Selection of papers and presentations, as well as the forthcoming conference agenda, will ensure adequate discussion of all of the identified topics. FSIS also will try to accommodate presentations of relevant data not specifically requested in the proposal or below. FSIS requests that submissions for the technical conference concern scientific research and technological developments relevant to the proposed regulations, rather than merely be comment on the proposed regulations themselves. After FSIS has selected papers for presentation, it will make the technical conference agenda available on the Internet. At the public meeting also announced in the document, FSIS will provide information and accept public comments specific to the proposed regulations.

FSIS intends to divide the public meeting to receive comments on the proposed regulations into four three-hour sessions, organized as follows:

Tentative Agenda for the FSIS Public Meeting on the Proposed Rule, “Performance Standards for the Production of Processed Meat and Poultry Products”

May 9, 2001MorningLethality and stabilization performance standards
AfternoonRequirements for the control of L. monocytogenes
May 10, 2001MorningRevisions to the regulations governing the elimination of Trichina from pork products and governing commercially-sterile (canned)products
AfternoonEconomic impact of the proposed regulations and cost/benefit data needs

FSIS invites interested parties to make oral comments or presentations at the public meeting. Please register in advance with Ms. Mary Harris and submit a written copy of your comments to the FSIS Docket Room (See ADDRESSES above). FSIS may revise the above public meeting agenda, depending on interest expressed in the various proposed regulations. As with the final agenda for the Technical Conference, FSIS plans to publish the final agenda for the Public Meeting on the Internet.

Also, the National Advisory Committee on Microbiological Criteria for Foods (NACMCF) will meet on May 7, 2001. This meeting also is open to the public. FSIS invites Committee members to attend the technical conference and public meeting announced in this document.

FSIS is extending the comment period on the proposed regulations to provide ample opportunity for the public to comment on issues raised at the technical conference and public meeting.

Specific Scientific Information and Data Needs To Be Discussed at the Technical Conference

Testing for Listeria spp.

FSIS proposed to require that each establishment that produces RTE meat and poultry products conduct testing of food contact surfaces to verify that its Sanitation SOPs are eliminating Listeria spp. from food contact surfaces, unless it has developed a CCP within its HACCP plan for the control of L. monocytogenes. FSIS is confident that will result in sanitation improvements that will lead to reductions in the contamination of RTE meat and poultry products by L. monocytogenes. However, FSIS is not aware of any research that correlates specific amounts or types of testing with specific remedial actions or reductions in contamination and welcomes the submission of any data. FSIS also requests comment as to whether other types of environmental testing, regular product testing, or some combination may be more effective in detecting L. monocytogenes contamination problems.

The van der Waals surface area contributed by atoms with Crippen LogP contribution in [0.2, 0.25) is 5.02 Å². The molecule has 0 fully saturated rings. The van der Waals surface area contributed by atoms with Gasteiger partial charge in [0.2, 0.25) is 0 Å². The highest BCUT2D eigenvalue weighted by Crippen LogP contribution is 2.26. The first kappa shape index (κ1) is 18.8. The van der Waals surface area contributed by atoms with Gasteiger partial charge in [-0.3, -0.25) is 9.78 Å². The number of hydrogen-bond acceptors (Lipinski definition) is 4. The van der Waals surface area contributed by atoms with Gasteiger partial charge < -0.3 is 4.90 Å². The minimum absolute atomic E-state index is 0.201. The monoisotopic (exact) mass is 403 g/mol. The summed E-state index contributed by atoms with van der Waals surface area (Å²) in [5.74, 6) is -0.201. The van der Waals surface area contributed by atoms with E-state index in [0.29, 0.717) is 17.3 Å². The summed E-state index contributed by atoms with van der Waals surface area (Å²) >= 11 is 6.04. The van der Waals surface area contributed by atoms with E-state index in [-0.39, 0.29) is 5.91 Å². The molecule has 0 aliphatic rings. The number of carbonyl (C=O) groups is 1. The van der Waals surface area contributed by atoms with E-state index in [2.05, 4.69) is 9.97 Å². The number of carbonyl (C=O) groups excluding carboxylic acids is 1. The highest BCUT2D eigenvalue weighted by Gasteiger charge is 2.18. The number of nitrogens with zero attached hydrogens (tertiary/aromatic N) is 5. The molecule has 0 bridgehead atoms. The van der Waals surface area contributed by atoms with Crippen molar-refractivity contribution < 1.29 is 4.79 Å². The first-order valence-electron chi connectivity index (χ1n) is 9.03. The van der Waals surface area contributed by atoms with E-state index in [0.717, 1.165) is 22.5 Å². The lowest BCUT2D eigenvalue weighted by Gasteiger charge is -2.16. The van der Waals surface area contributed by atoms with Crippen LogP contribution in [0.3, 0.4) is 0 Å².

FSIS has proposed required frequencies of testing that ensure very minimal levels of regular testing based on establishment size. FSIS is aware of no research linking volume of production with the likelihood of product adulteration by L. Start Printed Page 19104monocytogenes, but considers it reasonable that insanitary establishments producing higher volumes of RTE meat and poultry products would be more likely to adulterate more product and thus pose more risk to the public health. As a result, FSIS has proposed a progressive series of testing frequencies intended to protect consumers from adulterated product. These testing frequencies also should minimize the costs of testing accrued by small business.

FSIS requests any data that could bear on adjustments to the proposed frequencies, suggest other testing frequencies, correlate contamination risk with volume of production, or indicate what types and frequencies of testing for L. monocytogenes are most effective in detecting insanitation and possible adulteration of RTE meat and poultry products. Also, FSIS requests data regarding the relationship between Listeria spp. and L. monocytogenes and how that relationship should affect any requirements. For example, does a food contact surface positive for Listeria spp. scientifically necessitate product testing and what would negative product test results mean?